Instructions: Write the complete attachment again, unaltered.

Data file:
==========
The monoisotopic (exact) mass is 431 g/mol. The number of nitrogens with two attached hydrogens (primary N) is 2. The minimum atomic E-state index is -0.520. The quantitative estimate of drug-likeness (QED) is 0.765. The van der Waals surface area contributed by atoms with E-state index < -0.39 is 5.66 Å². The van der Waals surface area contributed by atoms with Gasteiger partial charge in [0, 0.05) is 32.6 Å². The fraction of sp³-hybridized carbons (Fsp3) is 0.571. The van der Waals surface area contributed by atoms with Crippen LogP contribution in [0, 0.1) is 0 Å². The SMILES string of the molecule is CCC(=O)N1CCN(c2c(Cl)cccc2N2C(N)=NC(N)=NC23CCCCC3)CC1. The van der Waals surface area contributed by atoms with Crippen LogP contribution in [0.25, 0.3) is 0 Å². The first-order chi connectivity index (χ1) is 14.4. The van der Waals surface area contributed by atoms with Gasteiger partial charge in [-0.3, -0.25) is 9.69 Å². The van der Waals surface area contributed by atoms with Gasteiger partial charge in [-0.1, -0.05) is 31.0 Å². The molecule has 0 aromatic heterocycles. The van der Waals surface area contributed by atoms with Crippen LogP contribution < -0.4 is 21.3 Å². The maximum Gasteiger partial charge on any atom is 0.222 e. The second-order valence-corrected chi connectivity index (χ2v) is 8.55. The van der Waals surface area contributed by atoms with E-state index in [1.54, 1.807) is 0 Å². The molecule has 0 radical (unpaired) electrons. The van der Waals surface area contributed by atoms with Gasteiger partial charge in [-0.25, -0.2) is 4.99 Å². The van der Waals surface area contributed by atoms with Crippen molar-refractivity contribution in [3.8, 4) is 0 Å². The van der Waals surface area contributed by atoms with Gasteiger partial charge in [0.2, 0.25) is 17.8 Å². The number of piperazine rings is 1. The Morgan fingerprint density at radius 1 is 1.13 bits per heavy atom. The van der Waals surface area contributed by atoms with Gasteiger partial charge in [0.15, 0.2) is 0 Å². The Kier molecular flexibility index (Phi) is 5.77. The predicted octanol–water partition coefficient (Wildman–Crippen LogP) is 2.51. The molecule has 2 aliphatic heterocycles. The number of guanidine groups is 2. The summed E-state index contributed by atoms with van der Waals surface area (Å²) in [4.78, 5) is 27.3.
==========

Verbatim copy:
The monoisotopic (exact) mass is 431 g/mol. The number of nitrogens with two attached hydrogens (primary N) is 2. The minimum atomic E-state index is -0.520. The quantitative estimate of drug-likeness (QED) is 0.765. The van der Waals surface area contributed by atoms with E-state index < -0.39 is 5.66 Å². The van der Waals surface area contributed by atoms with Gasteiger partial charge in [0, 0.05) is 32.6 Å². The fraction of sp³-hybridized carbons (Fsp3) is 0.571. The van der Waals surface area contributed by atoms with Crippen LogP contribution in [0, 0.1) is 0 Å². The SMILES string of the molecule is CCC(=O)N1CCN(c2c(Cl)cccc2N2C(N)=NC(N)=NC23CCCCC3)CC1. The van der Waals surface area contributed by atoms with Crippen LogP contribution in [0.25, 0.3) is 0 Å². The first-order chi connectivity index (χ1) is 14.4. The van der Waals surface area contributed by atoms with Gasteiger partial charge in [-0.3, -0.25) is 9.69 Å². The van der Waals surface area contributed by atoms with Gasteiger partial charge in [-0.1, -0.05) is 31.0 Å². The molecule has 0 aromatic heterocycles. The van der Waals surface area contributed by atoms with Crippen LogP contribution < -0.4 is 21.3 Å². The maximum Gasteiger partial charge on any atom is 0.222 e. The second-order valence-corrected chi connectivity index (χ2v) is 8.55. The van der Waals surface area contributed by atoms with E-state index in [1.54, 1.807) is 0 Å². The molecule has 0 radical (unpaired) electrons. The van der Waals surface area contributed by atoms with Gasteiger partial charge in [-0.25, -0.2) is 4.99 Å². The van der Waals surface area contributed by atoms with Crippen molar-refractivity contribution in [3.8, 4) is 0 Å². The van der Waals surface area contributed by atoms with Gasteiger partial charge in [0.2, 0.25) is 17.8 Å². The number of piperazine rings is 1. The Morgan fingerprint density at radius 1 is 1.13 bits per heavy atom. The van der Waals surface area contributed by atoms with Gasteiger partial charge in [0.15, 0.2) is 0 Å². The Kier molecular flexibility index (Phi) is 5.77. The predicted octanol–water partition coefficient (Wildman–Crippen LogP) is 2.51. The molecule has 2 aliphatic heterocycles. The number of guanidine groups is 2. The summed E-state index contributed by atoms with van der Waals surface area (Å²) in [4.78, 5) is 27.3.